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New Pinto Bean Offers High Yields, Disease Resistance / October 20, 2003 / News from the USDA Agricultural Research Service

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New Pinto Bean Offers High Yields, Disease Resistance

By Jim Core
October 21, 2003

Dry beans come in many colors and sizes, but the most popular--based on its 40 percent share of the U.S. market--is the pinto. And the future looks promising for pinto bean breeders, partly because of a new, high-yielding pinto line that has unique resistance to soil pathogenic fungi.

The new line, TARS-PT03-1, has been released by the Agricultural Research Service and the University of Tennessee Agricultural Experiment Station.

The new line offers a new source of resistance to soil-borne fungi that cause root rot, including Fusarium solani and combinations of F. solani, Rhizoctonia solani and Pythium species. It also offers moderate resistance to common bacterial blight (CBB), according to Rusty Smith, who developed the line. He's a research geneticist at the ARS Crop Genetics and Production Research Unit in Stoneville, Miss.

Pinto, dark red kidney, navy, white, great northern, pink, small red and black beans are all market classes of Phaseolus vulgaris. The new release was derived from TARS VCI-4B (a small-seeded pinto line derived from P. vulgaris and P. coccineus), Montcalm (a dark red kidney cultivar) and MUS PM-31 (a red-mottled tropical germplasm line).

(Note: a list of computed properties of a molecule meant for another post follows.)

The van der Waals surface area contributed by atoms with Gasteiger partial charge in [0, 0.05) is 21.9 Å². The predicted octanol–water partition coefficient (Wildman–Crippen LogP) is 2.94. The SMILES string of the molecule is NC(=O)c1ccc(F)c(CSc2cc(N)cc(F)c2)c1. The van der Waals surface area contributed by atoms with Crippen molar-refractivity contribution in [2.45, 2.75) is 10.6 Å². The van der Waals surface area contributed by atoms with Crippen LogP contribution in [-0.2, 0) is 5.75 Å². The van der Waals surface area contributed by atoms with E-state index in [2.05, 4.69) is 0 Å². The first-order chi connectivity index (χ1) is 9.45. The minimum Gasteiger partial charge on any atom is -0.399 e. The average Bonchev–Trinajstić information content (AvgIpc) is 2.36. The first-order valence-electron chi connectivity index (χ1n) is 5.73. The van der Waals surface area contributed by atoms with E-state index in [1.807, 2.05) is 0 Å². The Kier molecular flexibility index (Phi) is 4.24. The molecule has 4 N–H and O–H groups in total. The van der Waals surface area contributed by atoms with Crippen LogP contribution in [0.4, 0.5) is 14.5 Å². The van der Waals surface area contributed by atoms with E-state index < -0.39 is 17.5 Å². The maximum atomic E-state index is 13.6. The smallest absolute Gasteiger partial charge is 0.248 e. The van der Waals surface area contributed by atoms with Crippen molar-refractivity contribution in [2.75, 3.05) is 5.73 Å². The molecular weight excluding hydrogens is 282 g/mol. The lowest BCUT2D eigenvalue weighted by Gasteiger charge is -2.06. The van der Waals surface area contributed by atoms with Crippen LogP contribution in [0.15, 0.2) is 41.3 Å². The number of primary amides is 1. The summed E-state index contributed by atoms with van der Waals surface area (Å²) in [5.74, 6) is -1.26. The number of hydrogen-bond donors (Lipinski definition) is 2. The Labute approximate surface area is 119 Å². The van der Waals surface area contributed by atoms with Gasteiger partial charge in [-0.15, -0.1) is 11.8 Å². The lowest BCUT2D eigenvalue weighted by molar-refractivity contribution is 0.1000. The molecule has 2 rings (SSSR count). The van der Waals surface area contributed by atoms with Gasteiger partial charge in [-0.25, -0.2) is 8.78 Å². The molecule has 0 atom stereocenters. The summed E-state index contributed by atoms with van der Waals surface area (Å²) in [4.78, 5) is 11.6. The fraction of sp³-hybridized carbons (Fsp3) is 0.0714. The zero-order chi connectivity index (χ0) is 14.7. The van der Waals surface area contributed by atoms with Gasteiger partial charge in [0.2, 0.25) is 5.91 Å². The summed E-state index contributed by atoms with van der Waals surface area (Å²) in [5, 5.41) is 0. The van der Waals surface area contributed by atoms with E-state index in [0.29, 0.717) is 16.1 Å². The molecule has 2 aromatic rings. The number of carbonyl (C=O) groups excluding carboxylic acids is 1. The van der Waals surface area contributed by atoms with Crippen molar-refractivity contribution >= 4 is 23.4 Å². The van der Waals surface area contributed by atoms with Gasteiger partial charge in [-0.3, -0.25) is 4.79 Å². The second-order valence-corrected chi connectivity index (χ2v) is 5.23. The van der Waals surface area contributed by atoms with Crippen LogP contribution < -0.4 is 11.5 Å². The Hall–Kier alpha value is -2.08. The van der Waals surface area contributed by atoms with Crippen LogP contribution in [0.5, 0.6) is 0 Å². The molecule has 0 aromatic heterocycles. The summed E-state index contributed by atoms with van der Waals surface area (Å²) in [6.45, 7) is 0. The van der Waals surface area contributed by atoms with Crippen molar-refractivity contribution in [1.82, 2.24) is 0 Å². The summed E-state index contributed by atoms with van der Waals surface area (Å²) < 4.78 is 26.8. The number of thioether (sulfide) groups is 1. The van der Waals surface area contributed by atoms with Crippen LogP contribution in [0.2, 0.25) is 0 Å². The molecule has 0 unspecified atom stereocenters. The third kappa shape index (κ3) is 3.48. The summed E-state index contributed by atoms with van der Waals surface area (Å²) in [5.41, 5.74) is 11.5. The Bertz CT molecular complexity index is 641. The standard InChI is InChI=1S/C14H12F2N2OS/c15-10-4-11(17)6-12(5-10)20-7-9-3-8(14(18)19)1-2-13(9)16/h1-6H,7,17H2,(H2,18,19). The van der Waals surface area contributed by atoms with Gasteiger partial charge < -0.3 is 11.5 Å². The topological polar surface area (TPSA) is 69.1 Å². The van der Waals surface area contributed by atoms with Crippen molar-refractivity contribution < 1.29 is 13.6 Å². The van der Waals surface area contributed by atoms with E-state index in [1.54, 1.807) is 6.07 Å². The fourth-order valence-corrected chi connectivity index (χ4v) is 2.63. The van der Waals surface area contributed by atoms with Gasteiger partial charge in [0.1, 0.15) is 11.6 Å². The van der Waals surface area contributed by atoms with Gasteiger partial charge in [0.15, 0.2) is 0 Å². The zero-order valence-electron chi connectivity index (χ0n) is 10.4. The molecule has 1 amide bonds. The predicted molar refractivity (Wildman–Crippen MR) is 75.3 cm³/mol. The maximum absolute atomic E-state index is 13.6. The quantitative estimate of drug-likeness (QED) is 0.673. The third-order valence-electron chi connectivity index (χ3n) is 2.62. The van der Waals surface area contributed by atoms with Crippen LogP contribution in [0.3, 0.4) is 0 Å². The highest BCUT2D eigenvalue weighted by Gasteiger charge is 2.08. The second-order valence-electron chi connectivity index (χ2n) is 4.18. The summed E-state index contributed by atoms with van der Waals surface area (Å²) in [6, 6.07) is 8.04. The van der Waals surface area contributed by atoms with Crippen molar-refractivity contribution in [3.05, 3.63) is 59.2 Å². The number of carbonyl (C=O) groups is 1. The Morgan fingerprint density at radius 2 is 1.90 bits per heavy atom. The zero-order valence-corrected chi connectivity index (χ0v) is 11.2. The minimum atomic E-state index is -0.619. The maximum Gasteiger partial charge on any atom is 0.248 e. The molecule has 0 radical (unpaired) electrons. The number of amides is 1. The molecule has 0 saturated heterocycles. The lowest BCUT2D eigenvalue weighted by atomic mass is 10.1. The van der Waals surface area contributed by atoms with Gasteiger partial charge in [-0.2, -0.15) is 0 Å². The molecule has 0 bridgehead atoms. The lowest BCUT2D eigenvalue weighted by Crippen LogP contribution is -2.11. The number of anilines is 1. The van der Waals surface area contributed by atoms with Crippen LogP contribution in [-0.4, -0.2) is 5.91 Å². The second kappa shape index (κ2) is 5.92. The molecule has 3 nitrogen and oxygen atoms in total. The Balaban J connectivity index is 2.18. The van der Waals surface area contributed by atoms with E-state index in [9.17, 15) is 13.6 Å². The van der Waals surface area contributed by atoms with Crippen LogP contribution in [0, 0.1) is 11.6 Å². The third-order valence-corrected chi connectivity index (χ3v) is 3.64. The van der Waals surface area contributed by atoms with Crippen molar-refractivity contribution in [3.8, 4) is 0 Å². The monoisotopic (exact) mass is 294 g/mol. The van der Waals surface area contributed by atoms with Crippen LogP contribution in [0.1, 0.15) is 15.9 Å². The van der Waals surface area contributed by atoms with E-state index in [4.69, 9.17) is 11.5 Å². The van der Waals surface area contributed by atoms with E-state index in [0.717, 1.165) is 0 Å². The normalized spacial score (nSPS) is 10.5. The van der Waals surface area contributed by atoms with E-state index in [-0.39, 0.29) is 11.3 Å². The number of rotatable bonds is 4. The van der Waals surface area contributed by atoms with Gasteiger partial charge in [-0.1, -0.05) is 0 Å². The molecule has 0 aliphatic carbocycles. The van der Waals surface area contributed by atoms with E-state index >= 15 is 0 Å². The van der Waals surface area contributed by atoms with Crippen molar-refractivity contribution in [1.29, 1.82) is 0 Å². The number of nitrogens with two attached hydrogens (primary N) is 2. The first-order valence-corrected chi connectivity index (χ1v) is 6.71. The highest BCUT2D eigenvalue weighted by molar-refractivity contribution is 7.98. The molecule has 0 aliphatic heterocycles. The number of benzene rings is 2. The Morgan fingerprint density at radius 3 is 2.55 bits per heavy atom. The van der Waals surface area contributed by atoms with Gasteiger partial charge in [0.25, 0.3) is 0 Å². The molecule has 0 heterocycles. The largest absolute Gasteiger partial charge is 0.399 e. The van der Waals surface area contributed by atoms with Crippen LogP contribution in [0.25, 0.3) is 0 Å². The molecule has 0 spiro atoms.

Pinto beans are an excellent source of protein and fiber. Although TARS-PT03-1 is small-seeded, it should help breeders develop new cultivars with disease resistance and greater yield potential, according to Smith. It performed well in trials in temperate regions of the United States, where it showed good adaptability.

Smith developed the line while based at the ARS Tropical Agricultural Research Station (TARS) in Mayaguez, Puerto Rico, with colleagues Soon J. Park of Agriculture Canada, Phillip N. Miklas of the ARS Vegetable and Forage Crop Research Unit in Prosser, Wash., and Craig H. Canaday at the University of Tennessee's West Tennessee Experiment Station in Jackson.

A limited amount of seed is available to researchers and breeders from Ricardo Goenaga, TARS research leader, who can be reached via e-mail at: mayrg@ars-grin.gov

ARS is the U.S. Department of Agriculture's chief scientific research agency.

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Last Modified: 10/21/2003
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